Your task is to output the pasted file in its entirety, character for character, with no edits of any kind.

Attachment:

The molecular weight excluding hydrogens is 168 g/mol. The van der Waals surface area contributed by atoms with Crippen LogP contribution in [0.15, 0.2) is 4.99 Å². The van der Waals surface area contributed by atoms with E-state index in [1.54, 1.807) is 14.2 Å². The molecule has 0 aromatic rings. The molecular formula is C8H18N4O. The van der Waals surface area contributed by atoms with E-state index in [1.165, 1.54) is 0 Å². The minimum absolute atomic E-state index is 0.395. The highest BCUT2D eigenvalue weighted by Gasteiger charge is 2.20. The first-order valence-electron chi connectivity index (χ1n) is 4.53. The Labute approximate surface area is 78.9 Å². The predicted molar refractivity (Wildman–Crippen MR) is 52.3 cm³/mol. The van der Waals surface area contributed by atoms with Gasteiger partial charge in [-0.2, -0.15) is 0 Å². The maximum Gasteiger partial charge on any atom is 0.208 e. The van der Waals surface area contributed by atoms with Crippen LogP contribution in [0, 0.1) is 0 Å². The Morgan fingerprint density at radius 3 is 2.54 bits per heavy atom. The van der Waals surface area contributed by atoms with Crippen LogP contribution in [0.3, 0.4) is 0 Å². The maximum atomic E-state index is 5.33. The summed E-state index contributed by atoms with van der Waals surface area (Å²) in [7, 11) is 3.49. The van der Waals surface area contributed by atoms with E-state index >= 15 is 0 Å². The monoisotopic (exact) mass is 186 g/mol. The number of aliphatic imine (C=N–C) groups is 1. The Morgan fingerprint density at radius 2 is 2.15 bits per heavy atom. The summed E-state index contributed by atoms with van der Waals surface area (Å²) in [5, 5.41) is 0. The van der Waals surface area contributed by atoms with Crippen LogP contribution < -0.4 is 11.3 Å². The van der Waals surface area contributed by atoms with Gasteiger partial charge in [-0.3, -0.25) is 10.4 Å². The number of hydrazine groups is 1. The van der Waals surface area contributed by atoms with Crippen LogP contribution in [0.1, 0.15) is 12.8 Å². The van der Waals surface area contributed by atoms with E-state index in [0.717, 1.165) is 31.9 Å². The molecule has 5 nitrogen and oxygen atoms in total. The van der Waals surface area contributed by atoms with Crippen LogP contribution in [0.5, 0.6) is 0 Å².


The molecular weight excluding hydrogens is 168 g/mol. The van der Waals surface area contributed by atoms with Crippen LogP contribution in [0.15, 0.2) is 4.99 Å². The van der Waals surface area contributed by atoms with E-state index in [1.54, 1.807) is 14.2 Å². The molecule has 0 aromatic rings. The molecular formula is C8H18N4O. The van der Waals surface area contributed by atoms with E-state index in [1.165, 1.54) is 0 Å². The minimum absolute atomic E-state index is 0.395. The highest BCUT2D eigenvalue weighted by Gasteiger charge is 2.20. The first-order valence-electron chi connectivity index (χ1n) is 4.53. The Labute approximate surface area is 78.9 Å². The predicted molar refractivity (Wildman–Crippen MR) is 52.3 cm³/mol. The van der Waals surface area contributed by atoms with Gasteiger partial charge in [-0.2, -0.15) is 0 Å². The maximum Gasteiger partial charge on any atom is 0.208 e. The van der Waals surface area contributed by atoms with Crippen LogP contribution in [0, 0.1) is 0 Å². The Morgan fingerprint density at radius 3 is 2.54 bits per heavy atom. The van der Waals surface area contributed by atoms with Crippen LogP contribution in [0.3, 0.4) is 0 Å². The maximum atomic E-state index is 5.33. The summed E-state index contributed by atoms with van der Waals surface area (Å²) in [7, 11) is 3.49. The van der Waals surface area contributed by atoms with E-state index >= 15 is 0 Å². The monoisotopic (exact) mass is 186 g/mol. The number of aliphatic imine (C=N–C) groups is 1. The Morgan fingerprint density at radius 2 is 2.15 bits per heavy atom. The summed E-state index contributed by atoms with van der Waals surface area (Å²) in [5, 5.41) is 0. The van der Waals surface area contributed by atoms with Crippen LogP contribution < -0.4 is 11.3 Å². The van der Waals surface area contributed by atoms with Gasteiger partial charge in [-0.3, -0.25) is 10.4 Å². The number of hydrazine groups is 1. The van der Waals surface area contributed by atoms with Crippen LogP contribution in [0.1, 0.15) is 12.8 Å². The van der Waals surface area contributed by atoms with E-state index in [0.717, 1.165) is 31.9 Å². The molecule has 5 nitrogen and oxygen atoms in total. The van der Waals surface area contributed by atoms with Crippen LogP contribution in [0.5, 0.6) is 0 Å².